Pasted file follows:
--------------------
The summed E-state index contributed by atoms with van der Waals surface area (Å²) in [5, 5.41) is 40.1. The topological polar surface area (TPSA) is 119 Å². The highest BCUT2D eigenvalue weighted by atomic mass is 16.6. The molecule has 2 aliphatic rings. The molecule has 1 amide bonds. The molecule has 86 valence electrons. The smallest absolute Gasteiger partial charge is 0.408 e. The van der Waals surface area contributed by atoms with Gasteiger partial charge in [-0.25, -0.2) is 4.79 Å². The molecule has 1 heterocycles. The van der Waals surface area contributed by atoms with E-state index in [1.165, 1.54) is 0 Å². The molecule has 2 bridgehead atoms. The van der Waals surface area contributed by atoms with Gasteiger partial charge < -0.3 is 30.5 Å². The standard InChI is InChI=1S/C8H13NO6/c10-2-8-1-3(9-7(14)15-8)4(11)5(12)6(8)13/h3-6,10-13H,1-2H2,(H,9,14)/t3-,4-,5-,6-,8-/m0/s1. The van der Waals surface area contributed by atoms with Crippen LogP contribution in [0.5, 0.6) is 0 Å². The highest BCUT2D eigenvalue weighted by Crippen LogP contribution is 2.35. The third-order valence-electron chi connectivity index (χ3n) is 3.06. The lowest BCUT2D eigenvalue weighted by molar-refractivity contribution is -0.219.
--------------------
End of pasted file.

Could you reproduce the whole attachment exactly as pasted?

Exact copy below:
The summed E-state index contributed by atoms with van der Waals surface area (Å²) in [5, 5.41) is 40.1. The topological polar surface area (TPSA) is 119 Å². The highest BCUT2D eigenvalue weighted by atomic mass is 16.6. The molecule has 2 aliphatic rings. The molecule has 1 amide bonds. The molecule has 86 valence electrons. The smallest absolute Gasteiger partial charge is 0.408 e. The van der Waals surface area contributed by atoms with Gasteiger partial charge in [-0.25, -0.2) is 4.79 Å². The molecule has 1 heterocycles. The van der Waals surface area contributed by atoms with E-state index in [1.165, 1.54) is 0 Å². The molecule has 2 bridgehead atoms. The van der Waals surface area contributed by atoms with Gasteiger partial charge < -0.3 is 30.5 Å². The standard InChI is InChI=1S/C8H13NO6/c10-2-8-1-3(9-7(14)15-8)4(11)5(12)6(8)13/h3-6,10-13H,1-2H2,(H,9,14)/t3-,4-,5-,6-,8-/m0/s1. The van der Waals surface area contributed by atoms with Crippen LogP contribution in [0.5, 0.6) is 0 Å². The highest BCUT2D eigenvalue weighted by Crippen LogP contribution is 2.35. The third-order valence-electron chi connectivity index (χ3n) is 3.06. The lowest BCUT2D eigenvalue weighted by molar-refractivity contribution is -0.219.